The Everything Birth community is home to many vegans. Gentle birthing and parenting goes hand-in-hand with vegans’ core values after all. Sakile Chenzira is also a vegan and Cinncinnati Children’s Hospital Medical Center claimed that Sakile Chenzira’s refusal to be vaccinated with the flu vaccine warranted dismissal.
Chenzira is suing the hospital because she feels that her religious rights were discriminated against. She believes that the flu vaccine, which is tested on animals and produced in eggs, violates her core moral and ethical belief structure. She believes she had a right to claim a Religious Exemption. The hospital’s attorney argued that Chenzira’s vegan beliefs were no more than a dietary preference or social philosophy.
Veganism is a way of life. It is so much more than a dietary choice. I understand that the hospital would like for it to be nothing more than a preference, but it’s much more than that. It only takes befriending a staunch vegan to understand the gravity of this lifestyle. Take a look at this vegan online store:
Vegans carefully check labels for ingredients that could even have by-products of what they consider unethical. Vegans do not consume or use anything that comes from an animal. That means no eating meat, dairy, fish, eggs, animal proteins, or animal cells. It means no animal testing. No visiting circuses. No wearing fur or leather. No horse drawn carriages. That’s a summary, but believe me when I say, it actually entails even more than that for most vegans.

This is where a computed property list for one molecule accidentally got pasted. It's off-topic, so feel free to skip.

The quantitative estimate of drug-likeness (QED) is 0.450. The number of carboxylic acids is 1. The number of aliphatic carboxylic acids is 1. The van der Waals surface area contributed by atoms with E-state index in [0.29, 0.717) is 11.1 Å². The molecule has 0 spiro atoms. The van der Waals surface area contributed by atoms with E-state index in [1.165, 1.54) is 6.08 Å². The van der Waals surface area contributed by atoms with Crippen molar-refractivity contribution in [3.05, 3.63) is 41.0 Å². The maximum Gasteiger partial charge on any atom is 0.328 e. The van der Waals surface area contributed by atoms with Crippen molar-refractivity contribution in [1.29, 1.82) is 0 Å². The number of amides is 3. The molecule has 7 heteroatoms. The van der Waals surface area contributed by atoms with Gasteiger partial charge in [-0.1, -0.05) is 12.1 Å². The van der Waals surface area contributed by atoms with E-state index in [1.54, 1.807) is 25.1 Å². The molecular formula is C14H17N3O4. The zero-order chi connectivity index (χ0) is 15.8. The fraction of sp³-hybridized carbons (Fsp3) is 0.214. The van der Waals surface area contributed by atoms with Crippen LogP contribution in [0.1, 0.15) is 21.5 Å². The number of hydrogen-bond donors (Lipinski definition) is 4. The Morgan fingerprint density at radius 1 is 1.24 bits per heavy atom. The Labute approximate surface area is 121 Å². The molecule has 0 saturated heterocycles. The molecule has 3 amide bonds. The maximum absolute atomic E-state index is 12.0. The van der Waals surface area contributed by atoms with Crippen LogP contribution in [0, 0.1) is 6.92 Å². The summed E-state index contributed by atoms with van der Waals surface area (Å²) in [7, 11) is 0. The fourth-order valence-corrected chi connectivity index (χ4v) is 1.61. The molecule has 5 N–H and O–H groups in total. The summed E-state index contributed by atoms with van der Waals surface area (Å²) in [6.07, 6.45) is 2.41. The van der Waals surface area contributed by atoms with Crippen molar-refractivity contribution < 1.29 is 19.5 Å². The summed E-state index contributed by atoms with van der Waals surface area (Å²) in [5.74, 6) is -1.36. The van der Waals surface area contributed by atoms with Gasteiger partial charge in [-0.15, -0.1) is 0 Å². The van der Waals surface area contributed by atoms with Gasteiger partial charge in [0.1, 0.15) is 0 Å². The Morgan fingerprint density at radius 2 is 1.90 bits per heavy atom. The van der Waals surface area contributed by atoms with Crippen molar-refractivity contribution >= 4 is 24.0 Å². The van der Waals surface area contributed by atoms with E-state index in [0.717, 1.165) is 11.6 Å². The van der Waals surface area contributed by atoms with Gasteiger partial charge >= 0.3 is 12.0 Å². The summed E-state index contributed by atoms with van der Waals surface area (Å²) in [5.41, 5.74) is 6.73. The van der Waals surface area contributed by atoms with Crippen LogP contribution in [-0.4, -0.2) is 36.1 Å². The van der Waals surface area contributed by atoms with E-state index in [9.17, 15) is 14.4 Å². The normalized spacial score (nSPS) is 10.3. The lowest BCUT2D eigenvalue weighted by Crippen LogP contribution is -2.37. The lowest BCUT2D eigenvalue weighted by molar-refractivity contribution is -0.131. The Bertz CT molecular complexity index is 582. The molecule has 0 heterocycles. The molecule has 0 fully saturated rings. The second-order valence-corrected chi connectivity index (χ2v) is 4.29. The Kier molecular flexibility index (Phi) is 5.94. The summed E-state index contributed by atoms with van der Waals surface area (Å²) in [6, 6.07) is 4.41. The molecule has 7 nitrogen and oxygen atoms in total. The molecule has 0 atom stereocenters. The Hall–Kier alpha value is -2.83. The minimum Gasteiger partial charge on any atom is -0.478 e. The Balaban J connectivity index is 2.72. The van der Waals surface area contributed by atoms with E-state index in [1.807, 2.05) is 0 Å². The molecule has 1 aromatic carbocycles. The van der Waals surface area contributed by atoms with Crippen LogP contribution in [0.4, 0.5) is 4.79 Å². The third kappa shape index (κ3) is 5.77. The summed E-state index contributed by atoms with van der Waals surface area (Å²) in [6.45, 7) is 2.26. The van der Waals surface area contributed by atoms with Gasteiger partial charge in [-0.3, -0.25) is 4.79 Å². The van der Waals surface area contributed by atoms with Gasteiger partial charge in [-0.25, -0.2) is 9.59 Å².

It is not merely a “social philosophy.” It is a deeply committed belief structure that dictates every aspect of their lives. It changes the kinds of soaps they will use to wash their face, but also the cleaners they will use to wash the toilet. It is a code of ethics that requires deep commitment and dedication.
This is why Chenzira could not ethically accept the flu vaccination she was ordered to get. Her refusal to betray her morals got her fired.
After she filed a lawsuit claiming religious discrimination, the hospital’s attorney asked to have it thrown out, but after Chenzira argued that her veganism constitutes a moral and ethical belief that was just as strong as any religion, U.S. District Judge S. Arthur Spiegel ruled that she can pursue her claim of religious discrimination. Judge Spiegal wrote that it’s plausible that Chenzira “could subscribe to veganism with a sincerity equating that of traditional religious views.”